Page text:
Now the PUC has taken a step toward addressing the later.

The commission has approved a tentative order to require gas bills to set aside space for information about the company that is supplying the gas.

Powerfund / flickr

It could be a big year for energy decisions; state and federal policies could affect everything from conservation to energy costs:

  • The Pennsylvania Public Utility Commission is set to unveil the next phase of its Energy Efficiency program, which requires electricity distribution companies to implement energy conservation plans, later this month.
  • Later this year, courts will decide whether conservation programs should be run by the utilities who sell energy or the owners of the grid who distribute it.
  • And, the Environmental Protection Agency will finalize new carbon emissions standards this summer.

The ride-sharing service Uber has won conditional license approval across the state, including Pittsburgh.

The two-year experimental service will only go into effect if Uber meets a number of conditions laid out by the Pennsylvania Public Utility Commission within the next 30 days. One of those conditions is that Uber drivers get insurance coverage for all three stages of their customer interactions: making themselves available via the Uber app, connecting with a passenger and dropping the passenger off at his or her destination.

Two Public Utility Commission Administrative Law judges may have recommended that the full Commission deny Uber’s application for a permanent license, but the ride sharing company doesn’t need to slam on the brakes quite yet.

“After weighing the evidence in the cases of the Uber applications that were before the Commission, our administrative law judges wrote recommended decisions addressing each of the issues in the case,” Denise McCracken, PUC Deputy Press Secretary, said. “These recommended decisions are denying the applications by Uber.”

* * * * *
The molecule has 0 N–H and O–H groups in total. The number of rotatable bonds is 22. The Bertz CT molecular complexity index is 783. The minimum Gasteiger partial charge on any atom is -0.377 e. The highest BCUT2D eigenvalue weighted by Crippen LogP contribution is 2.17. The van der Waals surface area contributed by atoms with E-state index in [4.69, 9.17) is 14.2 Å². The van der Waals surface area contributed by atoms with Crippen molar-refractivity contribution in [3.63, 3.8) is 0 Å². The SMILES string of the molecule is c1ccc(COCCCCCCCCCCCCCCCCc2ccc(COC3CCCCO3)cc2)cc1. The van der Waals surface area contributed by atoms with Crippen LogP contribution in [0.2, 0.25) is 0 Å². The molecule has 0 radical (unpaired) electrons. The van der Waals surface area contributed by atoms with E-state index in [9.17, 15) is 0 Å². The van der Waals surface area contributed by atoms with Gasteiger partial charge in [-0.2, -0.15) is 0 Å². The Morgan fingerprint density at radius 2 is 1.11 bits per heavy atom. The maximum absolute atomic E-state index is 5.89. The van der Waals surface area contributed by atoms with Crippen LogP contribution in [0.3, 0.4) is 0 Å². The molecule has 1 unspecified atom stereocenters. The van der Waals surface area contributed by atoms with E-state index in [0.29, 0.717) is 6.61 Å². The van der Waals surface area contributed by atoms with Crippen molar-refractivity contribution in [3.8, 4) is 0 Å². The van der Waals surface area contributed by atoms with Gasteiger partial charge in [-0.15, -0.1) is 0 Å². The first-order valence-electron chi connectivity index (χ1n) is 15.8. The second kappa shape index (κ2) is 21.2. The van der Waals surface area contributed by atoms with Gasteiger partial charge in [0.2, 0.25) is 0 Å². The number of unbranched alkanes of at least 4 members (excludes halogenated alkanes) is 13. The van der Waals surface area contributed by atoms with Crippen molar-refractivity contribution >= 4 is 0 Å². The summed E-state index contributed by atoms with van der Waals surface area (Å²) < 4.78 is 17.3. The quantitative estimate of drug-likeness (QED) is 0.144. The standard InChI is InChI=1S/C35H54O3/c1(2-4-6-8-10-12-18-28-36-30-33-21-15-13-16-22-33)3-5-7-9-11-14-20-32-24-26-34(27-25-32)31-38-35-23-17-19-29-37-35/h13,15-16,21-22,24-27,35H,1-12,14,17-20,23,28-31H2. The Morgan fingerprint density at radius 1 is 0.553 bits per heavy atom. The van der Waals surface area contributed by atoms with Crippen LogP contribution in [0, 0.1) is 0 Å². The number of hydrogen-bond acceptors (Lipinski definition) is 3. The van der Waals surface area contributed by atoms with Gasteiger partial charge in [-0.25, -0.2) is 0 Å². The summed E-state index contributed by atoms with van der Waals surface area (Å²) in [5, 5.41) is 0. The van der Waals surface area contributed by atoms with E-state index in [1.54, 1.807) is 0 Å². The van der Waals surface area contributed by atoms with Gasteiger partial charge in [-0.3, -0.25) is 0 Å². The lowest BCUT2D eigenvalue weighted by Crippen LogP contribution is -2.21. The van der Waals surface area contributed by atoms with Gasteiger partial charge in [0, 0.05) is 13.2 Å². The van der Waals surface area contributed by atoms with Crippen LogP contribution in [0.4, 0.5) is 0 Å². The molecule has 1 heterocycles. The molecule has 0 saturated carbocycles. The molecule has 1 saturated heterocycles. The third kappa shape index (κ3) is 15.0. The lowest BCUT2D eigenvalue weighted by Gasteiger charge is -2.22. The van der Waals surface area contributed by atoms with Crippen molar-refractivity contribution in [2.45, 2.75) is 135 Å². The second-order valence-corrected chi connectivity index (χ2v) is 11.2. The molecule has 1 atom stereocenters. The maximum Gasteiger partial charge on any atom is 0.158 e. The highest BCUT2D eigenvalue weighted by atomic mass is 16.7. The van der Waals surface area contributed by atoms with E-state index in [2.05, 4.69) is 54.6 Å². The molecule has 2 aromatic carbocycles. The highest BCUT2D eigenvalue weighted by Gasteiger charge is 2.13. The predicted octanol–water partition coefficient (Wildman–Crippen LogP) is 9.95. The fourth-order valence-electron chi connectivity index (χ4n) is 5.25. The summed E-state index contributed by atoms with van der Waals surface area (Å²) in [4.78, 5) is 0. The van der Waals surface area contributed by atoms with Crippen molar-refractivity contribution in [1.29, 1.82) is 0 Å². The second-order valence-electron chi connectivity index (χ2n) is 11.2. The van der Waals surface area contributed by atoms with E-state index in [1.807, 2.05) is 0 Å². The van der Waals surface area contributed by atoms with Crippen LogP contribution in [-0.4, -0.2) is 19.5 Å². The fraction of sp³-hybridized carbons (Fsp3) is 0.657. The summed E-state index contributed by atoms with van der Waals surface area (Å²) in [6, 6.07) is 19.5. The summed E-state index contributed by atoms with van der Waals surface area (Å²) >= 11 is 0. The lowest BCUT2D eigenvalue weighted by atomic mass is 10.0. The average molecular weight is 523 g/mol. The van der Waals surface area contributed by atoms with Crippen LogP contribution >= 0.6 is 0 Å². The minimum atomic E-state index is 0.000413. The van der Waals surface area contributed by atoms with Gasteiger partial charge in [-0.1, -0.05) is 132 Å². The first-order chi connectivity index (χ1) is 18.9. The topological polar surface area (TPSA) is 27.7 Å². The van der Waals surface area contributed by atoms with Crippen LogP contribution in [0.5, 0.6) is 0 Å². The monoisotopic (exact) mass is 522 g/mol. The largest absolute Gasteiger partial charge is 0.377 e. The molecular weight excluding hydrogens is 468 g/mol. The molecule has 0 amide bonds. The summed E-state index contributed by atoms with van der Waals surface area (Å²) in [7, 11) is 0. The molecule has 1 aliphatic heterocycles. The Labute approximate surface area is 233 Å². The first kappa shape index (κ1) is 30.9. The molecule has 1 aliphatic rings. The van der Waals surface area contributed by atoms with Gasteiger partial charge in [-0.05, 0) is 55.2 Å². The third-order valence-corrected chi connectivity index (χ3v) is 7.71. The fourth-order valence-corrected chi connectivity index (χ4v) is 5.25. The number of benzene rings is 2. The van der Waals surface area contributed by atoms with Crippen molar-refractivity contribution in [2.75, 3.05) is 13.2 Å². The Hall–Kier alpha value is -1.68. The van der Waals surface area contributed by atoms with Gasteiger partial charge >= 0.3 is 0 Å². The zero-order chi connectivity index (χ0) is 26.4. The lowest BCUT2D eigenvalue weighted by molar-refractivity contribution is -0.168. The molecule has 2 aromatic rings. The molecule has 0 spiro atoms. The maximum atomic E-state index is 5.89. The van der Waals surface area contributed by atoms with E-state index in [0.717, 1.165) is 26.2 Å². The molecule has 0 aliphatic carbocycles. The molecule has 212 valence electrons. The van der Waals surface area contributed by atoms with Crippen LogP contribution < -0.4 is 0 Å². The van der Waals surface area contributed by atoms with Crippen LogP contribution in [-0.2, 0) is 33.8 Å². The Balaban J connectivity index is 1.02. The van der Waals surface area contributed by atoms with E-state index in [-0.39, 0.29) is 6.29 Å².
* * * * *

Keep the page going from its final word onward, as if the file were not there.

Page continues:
The Pennsylvania Public Utility Commission today approved a $1.3 million settlement with West Penn Power after the distribution company missed energy reduction requirements in 2011.

According to the PUC, West Penn Power, a First Energy company, violated the state’s energy conservation law, Act 129, when it failed to reduce its consumption by 1 percent in May 2011. Under the law, West Penn Power was required to decrease its energy intake by 209,387 megawatt-hours, but reported savings of 90,520 megawatt-hours.

West Penn was the only utility to miss the May 2011 deadline.

Penn Power and West Penn Power customers could pay more for their electricity beginning this fall.

The companies, subsidiaries of FirstEnergy, filed rate hike requests with the state Public Utility Commission (PUC) Monday.

West Penn Power, which serves about 720,000 customers, is seeking an increase of more than $115 million per year. If approved, average residential customers would see a nearly 15 percent increase—or $13.26—in their monthly bill.

The ride-sharing company Uber has asked the Public Utility Commission (PUC) for an emergency permit, which would allow the company to resume experimental service.

State Sen. Wayne Fontana (D-Allegheny) started drafting legislation last week that would legalize ride-sharing in Pennsylvania.

State legislators are preparing a measure that would allow ride-sharing services such as Lyft and Uber to operate in Pennsylvania, days after administrative judges with the Public Utility Commission (PUC) ordered the companies to cease operations.

Sen. Wayne Fontana (D-Allegheny) has already drafted a bill that would lessen the PUC's regulations on background checks, insurance, vehicle inspections, and most importantly, licensing.